In a speech hailing the work of Holocaust survivor and Nobel peace laureate Elie Wiesel, U.S. ambassador to UN Samantha Power spoke about injustices that continue to this day.
“Genocide denial against the Armenians. The horrors of his [Elie Wiesel’s] lifetime, Paulpat, Bosnia, Darfur, Syria.”
The Armenian Genocide is a charged issue for the U.S., as its NATO ally Turkey reacts angrily to any attempts to call the massacres of 1,5 million Armenians committed by the Ottoman Empire in 1915 as Genocide.
When he first ran for president, Barak Obama promised he would recognize the killings as genocide if elected. But he has repeatedly stopped short of doing so. Marking Armenian Remembrance Day in April, Obama called the killings the first mass atrocity of the 20th century and a tragedy that must not be repeated.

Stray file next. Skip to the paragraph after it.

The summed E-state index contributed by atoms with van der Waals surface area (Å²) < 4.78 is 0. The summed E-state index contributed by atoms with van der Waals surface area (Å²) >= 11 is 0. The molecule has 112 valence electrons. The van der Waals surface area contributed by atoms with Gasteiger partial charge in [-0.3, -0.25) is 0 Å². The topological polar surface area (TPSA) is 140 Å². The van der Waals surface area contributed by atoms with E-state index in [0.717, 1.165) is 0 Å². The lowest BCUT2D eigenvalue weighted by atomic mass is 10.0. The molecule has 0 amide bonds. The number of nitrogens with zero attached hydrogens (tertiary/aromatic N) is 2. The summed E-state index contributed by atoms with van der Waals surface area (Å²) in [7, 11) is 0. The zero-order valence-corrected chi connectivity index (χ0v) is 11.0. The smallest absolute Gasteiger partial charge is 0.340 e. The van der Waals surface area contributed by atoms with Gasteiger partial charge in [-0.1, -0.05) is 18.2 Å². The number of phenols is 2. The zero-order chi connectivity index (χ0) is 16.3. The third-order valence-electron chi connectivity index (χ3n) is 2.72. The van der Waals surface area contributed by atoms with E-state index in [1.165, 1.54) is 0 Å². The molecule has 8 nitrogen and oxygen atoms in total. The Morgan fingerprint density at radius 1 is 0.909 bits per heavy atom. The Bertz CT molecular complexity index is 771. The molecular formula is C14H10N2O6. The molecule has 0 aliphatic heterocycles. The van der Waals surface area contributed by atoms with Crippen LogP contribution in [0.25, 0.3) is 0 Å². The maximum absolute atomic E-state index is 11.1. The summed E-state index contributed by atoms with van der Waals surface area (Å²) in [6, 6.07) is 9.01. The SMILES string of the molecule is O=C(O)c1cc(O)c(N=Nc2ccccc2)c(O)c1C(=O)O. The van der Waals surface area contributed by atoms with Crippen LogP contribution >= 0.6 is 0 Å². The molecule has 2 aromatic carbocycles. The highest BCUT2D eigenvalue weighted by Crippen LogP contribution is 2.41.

Before entering government, Power was a Pulitzer Prize-winning journalist who wrote extensively about America’s responses to genocide. Officials say she has lobbied hard behind the scenes for Obama to formally recognize the Armenian killings as genocide.
State Department spokesman Mark Toner said there has been no change in U.S. policy after my good friend Haykaram Nahapetyan asked him about Samantha Power’s words.